Sightings: Orcas, Humpback whales, Minke whales, Dall’s porpoise, Harbour seals, Stellar sea lions, Bald Eagles, Black-tailed deer, Rhinoceros and Cassin’s Auklets, Marbled Murrelets, Common Murres, Black Turnstones, Pigeon Guillemot’s, Belted Kingfishers and Gull species.
Sometimes one has to pinch themselves to make certain we are not in a dream. It was dream-like on our tour today mainly due to the variety of whales we encountered as well as the timing of these sightings. We literally saw whale blows only minutes after departing Alder Bay. We knew there was food around due to the large group of feasting birds that seemed to be devouring a bait ball. The individual Humpback that approached the feeding frenzy of birds, started to trap-feed only minutes after we stopped to view it. The large gaping jaw parted the water in which it rose from, to scoop up the schooling fish that innocently swam by. Although it seemed effortless for the whale it certainly takes time, patience and continuous foraging to score such a meal.
Shortly after the Humpback sighting we found the two Minke whales who had an hour earlier been sighted from shore on Cormorant Island where they had been observed travelling east past the Nimpkish River. It was exciting to see these two smaller baleen whales, especially so soon after the Humpback whale encounter and then only moments later we sighted Orca blows in the distance! We literally felt like we hit the jackpot on our tour today. The orcas were from the language group called G clan. They traveled and foraged and within this mix were spontaneous surfaces from Dall’s Porpoise. How wonderful it is to see different species sharing in the abundance of the ocean. Our guests did not know which way to turn their heads as it was action packed at a full 360 degrees.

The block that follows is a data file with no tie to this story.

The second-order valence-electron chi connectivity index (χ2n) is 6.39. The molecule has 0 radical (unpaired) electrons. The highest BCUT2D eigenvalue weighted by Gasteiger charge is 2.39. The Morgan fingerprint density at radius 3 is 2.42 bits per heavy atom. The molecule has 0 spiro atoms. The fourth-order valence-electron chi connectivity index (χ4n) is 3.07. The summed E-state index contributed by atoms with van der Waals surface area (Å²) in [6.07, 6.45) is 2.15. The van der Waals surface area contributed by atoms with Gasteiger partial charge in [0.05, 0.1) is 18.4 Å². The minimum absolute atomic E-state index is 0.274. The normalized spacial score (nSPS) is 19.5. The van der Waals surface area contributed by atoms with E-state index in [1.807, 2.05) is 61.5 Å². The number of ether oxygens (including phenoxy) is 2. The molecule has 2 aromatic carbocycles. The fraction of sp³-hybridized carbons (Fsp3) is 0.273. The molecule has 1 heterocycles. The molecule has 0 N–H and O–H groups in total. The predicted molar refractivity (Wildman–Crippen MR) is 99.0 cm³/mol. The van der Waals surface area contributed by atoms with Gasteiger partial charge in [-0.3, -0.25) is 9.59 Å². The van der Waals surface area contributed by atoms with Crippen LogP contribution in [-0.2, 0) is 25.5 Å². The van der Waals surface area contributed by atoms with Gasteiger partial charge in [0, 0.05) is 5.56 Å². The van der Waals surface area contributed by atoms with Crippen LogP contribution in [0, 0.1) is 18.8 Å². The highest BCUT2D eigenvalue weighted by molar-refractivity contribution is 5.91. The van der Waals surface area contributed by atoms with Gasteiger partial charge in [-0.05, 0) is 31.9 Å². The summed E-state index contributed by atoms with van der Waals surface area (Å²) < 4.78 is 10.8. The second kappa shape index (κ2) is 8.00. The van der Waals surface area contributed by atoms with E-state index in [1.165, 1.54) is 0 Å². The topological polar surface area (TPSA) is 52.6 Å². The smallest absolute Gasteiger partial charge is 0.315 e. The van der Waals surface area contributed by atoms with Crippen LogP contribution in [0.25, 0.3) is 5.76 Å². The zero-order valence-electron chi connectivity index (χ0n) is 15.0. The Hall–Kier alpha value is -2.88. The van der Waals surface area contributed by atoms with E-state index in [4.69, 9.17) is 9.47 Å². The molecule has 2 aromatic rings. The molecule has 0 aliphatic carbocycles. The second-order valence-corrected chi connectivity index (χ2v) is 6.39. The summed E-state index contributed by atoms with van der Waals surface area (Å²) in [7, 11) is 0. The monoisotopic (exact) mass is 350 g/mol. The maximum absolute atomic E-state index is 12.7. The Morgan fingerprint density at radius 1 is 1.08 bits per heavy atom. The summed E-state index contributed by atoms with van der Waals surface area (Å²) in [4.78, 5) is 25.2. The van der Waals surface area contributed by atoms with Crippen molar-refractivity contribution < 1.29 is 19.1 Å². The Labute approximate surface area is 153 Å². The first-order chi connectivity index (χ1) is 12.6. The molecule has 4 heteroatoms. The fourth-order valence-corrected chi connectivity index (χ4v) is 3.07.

On our journey home, nature continued to reveal its splendour. A Stellar Sea Lion was thrashing about tenderizing a salmon it had successfully hunted. Humpbacks continued to keep our company and more bait balls were seen, shown to us by the large groups of foraging birds that made more noise than an orchestra tuning up. It was delightfully muddled and anarchic but music to our ears.
We saw two more Minke whales when nearing the dock at the end of our tour. It is likely the same two that we had seen earlier and was a treat to see that they were still together as sightings of Minke whales in our area is usually singular. We arrived back at the dock to off-load our emotionally drained passengers that departed with vivid memories that shall be stored in their minds for years to come.
Seasmoke Whale Watching photo’s were taken with a telephoto lens by Dave Jones and have been cropped.